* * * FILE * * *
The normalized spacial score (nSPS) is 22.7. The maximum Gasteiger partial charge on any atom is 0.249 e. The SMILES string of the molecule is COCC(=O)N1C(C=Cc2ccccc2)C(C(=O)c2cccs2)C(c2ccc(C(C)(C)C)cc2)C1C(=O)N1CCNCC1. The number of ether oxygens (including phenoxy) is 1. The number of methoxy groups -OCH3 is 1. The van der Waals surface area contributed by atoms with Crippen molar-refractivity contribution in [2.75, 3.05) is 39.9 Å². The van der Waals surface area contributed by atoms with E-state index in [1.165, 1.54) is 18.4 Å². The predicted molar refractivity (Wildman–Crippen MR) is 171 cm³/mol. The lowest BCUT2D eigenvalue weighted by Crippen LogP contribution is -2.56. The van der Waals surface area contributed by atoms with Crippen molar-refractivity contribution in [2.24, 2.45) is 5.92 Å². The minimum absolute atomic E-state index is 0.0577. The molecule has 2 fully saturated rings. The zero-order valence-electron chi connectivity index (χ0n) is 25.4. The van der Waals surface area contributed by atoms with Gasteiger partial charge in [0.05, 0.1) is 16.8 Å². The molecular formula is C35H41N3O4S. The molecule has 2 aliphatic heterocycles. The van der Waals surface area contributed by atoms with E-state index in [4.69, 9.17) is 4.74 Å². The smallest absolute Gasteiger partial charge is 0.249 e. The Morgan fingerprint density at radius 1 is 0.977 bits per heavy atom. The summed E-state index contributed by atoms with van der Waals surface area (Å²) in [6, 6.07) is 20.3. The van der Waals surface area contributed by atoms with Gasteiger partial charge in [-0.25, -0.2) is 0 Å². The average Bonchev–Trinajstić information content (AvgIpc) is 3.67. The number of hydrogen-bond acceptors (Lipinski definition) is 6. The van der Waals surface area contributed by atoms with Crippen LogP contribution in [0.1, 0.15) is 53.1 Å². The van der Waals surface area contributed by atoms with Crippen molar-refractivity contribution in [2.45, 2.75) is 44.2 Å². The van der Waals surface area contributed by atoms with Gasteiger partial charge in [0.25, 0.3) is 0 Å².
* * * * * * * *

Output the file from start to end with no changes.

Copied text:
The normalized spacial score (nSPS) is 22.7. The maximum Gasteiger partial charge on any atom is 0.249 e. The SMILES string of the molecule is COCC(=O)N1C(C=Cc2ccccc2)C(C(=O)c2cccs2)C(c2ccc(C(C)(C)C)cc2)C1C(=O)N1CCNCC1. The number of ether oxygens (including phenoxy) is 1. The number of methoxy groups -OCH3 is 1. The van der Waals surface area contributed by atoms with Crippen molar-refractivity contribution in [2.75, 3.05) is 39.9 Å². The van der Waals surface area contributed by atoms with E-state index in [1.165, 1.54) is 18.4 Å². The predicted molar refractivity (Wildman–Crippen MR) is 171 cm³/mol. The lowest BCUT2D eigenvalue weighted by Crippen LogP contribution is -2.56. The van der Waals surface area contributed by atoms with Crippen molar-refractivity contribution in [2.24, 2.45) is 5.92 Å². The minimum absolute atomic E-state index is 0.0577. The molecule has 2 fully saturated rings. The zero-order valence-electron chi connectivity index (χ0n) is 25.4. The van der Waals surface area contributed by atoms with Gasteiger partial charge in [0.05, 0.1) is 16.8 Å². The molecular formula is C35H41N3O4S. The molecule has 2 aliphatic heterocycles. The van der Waals surface area contributed by atoms with E-state index in [4.69, 9.17) is 4.74 Å². The smallest absolute Gasteiger partial charge is 0.249 e. The Morgan fingerprint density at radius 1 is 0.977 bits per heavy atom. The summed E-state index contributed by atoms with van der Waals surface area (Å²) in [6, 6.07) is 20.3. The van der Waals surface area contributed by atoms with Gasteiger partial charge in [-0.25, -0.2) is 0 Å². The average Bonchev–Trinajstić information content (AvgIpc) is 3.67. The number of hydrogen-bond acceptors (Lipinski definition) is 6. The van der Waals surface area contributed by atoms with Crippen LogP contribution in [0.1, 0.15) is 53.1 Å². The van der Waals surface area contributed by atoms with Crippen molar-refractivity contribution in [2.45, 2.75) is 44.2 Å². The van der Waals surface area contributed by atoms with Gasteiger partial charge in [0.25, 0.3) is 0 Å².